WATCH ABOVE: Mourners gathered at an Edmonton mosque to say goodbye to a baby girl who was accidentally poisoned. As Shallima Maharaj reports, another sibling has passed away.
EDMONTON — A funeral will be held on Friday afternoon for two-year-old Zia Hassan, who died on Thursday at the Stollery Children’s Hospital in Edmonton after being accidentally poisoned.
News that the toddler had passed away came as mourners gathered Thursday afternoon at Edmonton’s Al-Rashid mosque for the funeral of his eight-month-old sister, Zara. The Imam who spoke after the funeral confirmed the second death.
“It is tough for everybody. It is tough for the family, tough for the school community, it’s tough for the Muslim community,” said Taj Mohammed, a spokesperson for the Hassan family and principal of Fort McMurray Islamic School.
Zara died Sunday following a tragic accidental poisoning in the northern Alberta community of Fort McMurray.
Four other children were taken to hospital. A four-year-old named Zohaib and a seven-year-old named Zainub were treated at the hospital in Fort McMurray, while two-year-old Zia and his six-year-old sibling Zain were flown to the Stollery Children’s Hospital in Edmonton.
By Thursday, only the six-year-old remained in hospital, in critical condition.
“You never forget the loss of a family member particularly when it’s a child. You never forget that,” said Fort McMurray-Wood Buffalo MLA Mike Allen.
“I have children. We all have children. No parent should have bury their child.”
There was no school this week in the Fort McMurray Public Schools district. Grief councillors will be made available when classes resume Monday, to try and help students make sense of the tragedy.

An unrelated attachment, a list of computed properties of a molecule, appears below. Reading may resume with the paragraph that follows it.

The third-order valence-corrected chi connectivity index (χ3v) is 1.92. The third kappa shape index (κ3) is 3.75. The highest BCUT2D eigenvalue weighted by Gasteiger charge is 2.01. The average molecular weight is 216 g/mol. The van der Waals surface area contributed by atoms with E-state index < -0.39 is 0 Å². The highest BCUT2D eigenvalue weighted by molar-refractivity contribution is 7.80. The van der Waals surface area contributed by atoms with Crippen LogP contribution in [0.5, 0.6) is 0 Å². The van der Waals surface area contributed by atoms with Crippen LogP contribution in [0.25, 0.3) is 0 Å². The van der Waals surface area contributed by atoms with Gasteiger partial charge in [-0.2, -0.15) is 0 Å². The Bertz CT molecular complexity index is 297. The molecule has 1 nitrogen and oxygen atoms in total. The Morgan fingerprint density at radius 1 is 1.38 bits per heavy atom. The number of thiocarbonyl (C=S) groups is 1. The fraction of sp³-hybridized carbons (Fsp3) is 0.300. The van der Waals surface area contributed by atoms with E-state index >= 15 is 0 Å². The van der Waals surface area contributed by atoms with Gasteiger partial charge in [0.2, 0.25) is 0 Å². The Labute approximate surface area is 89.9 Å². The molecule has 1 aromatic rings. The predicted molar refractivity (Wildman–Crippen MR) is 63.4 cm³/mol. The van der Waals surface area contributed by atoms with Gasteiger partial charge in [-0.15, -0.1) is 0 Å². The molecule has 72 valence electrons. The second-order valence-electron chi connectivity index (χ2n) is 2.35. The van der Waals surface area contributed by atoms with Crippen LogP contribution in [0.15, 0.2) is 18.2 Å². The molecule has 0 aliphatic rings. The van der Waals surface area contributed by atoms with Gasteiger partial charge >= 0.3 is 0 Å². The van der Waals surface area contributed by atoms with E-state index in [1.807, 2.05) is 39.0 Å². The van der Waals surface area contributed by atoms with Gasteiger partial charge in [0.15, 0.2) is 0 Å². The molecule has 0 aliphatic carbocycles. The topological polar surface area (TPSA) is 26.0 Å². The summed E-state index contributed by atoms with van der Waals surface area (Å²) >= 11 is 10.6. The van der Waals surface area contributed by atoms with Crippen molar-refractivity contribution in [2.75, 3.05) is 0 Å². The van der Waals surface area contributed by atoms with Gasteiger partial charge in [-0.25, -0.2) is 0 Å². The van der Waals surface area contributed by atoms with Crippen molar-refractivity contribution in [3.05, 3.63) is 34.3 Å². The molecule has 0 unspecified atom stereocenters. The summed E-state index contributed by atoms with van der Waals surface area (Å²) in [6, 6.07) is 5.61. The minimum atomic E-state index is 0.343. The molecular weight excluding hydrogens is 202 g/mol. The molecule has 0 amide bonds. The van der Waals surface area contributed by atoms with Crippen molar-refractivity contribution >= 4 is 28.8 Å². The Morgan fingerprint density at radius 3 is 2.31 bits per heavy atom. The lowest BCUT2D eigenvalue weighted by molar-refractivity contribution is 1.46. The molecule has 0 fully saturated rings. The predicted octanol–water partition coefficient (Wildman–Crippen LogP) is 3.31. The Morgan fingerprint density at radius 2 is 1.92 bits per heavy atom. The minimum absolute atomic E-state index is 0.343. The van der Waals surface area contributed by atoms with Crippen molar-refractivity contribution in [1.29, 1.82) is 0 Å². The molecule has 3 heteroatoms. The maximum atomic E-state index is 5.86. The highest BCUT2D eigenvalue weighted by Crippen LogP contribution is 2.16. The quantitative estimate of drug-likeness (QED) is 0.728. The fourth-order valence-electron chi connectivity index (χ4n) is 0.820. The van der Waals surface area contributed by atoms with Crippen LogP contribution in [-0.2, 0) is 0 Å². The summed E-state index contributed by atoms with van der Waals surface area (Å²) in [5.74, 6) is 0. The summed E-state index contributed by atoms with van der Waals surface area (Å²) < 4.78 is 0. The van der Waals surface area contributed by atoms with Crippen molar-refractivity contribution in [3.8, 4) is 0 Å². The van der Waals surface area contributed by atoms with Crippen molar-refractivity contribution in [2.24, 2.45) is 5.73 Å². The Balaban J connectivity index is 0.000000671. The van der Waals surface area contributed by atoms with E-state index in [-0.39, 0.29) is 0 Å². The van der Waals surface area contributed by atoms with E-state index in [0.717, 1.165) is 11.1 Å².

“It’s tough, it’s not easy, but we will do our very best to try to make them understand that life has to end one day,” said Taj Mohammed. “God gives life, God takes away life. We all have to go one day, so it’s a way of passing that has happened in the family. It is tough for everybody.”
The children became sick last weekend after they were inadvertently exposed to phosphine gas released from aluminum phosphide pellets.
The family brought the insecticide back from a recent trip to Pakistan, with the intention of using it to exterminate bed bugs. Aluminum phosphide is often used by grain farmers to combat pests such as rats.
READ MORE: What poisoned 5 children in Fort McMurray?
An investigator said the insecticide pellets became deadly when vacuumed. Fort McMurray Deputy fire chief Brad Grainger said the green tablets were placed around the apartment, particularly in one bedroom, to try to kill bed bugs.
When the mother vacuumed the floor, he said, some of the toxic material was disturbed, broke down and became airborne. The children then became sick.
The incident happened at Hearthstone Manor, a four-story apartment building at 81 Fraser Ave., near downtown Fort McMurray.
Building manager Sandy Mijajlovic told Global News that the mother grew concerned when her children started vomiting.
The family spokesperson said the municipality has a major bed bug problem that’s especially prevalent in the downtown.
“I think there should be something done about it,” said Mohammed. “This is not the first time I’ve heard it from people… It’s something that needs to be looked at. The municipality has to get involved.”
A trust fund has been setup for the family.
With files from Shallima Maharaj, Nicole Mortillaro, Global News, and The Canadian Press
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